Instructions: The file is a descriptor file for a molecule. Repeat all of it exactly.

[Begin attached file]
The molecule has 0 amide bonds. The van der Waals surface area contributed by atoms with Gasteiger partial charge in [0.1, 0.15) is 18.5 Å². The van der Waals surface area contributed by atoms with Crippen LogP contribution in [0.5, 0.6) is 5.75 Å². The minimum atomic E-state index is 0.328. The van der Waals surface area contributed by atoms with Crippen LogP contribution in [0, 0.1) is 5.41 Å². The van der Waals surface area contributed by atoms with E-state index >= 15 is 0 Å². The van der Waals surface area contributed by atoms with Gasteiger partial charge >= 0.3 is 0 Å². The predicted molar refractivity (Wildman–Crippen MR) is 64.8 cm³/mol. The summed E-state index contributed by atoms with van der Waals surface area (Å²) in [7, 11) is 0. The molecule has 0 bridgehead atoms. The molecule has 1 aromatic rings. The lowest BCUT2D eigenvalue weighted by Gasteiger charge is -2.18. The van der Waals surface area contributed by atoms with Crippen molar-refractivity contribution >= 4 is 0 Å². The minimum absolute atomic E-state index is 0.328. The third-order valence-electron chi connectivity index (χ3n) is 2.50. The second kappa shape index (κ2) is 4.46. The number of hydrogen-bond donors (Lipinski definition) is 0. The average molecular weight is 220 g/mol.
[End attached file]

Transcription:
The molecule has 0 amide bonds. The van der Waals surface area contributed by atoms with Gasteiger partial charge in [0.1, 0.15) is 18.5 Å². The van der Waals surface area contributed by atoms with Crippen LogP contribution in [0.5, 0.6) is 5.75 Å². The minimum atomic E-state index is 0.328. The van der Waals surface area contributed by atoms with Crippen LogP contribution in [0, 0.1) is 5.41 Å². The van der Waals surface area contributed by atoms with E-state index >= 15 is 0 Å². The van der Waals surface area contributed by atoms with Gasteiger partial charge >= 0.3 is 0 Å². The predicted molar refractivity (Wildman–Crippen MR) is 64.8 cm³/mol. The summed E-state index contributed by atoms with van der Waals surface area (Å²) in [7, 11) is 0. The molecule has 0 bridgehead atoms. The molecule has 1 aromatic rings. The lowest BCUT2D eigenvalue weighted by Gasteiger charge is -2.18. The van der Waals surface area contributed by atoms with Crippen molar-refractivity contribution >= 4 is 0 Å². The minimum absolute atomic E-state index is 0.328. The third-order valence-electron chi connectivity index (χ3n) is 2.50. The second kappa shape index (κ2) is 4.46. The number of hydrogen-bond donors (Lipinski definition) is 0. The average molecular weight is 220 g/mol.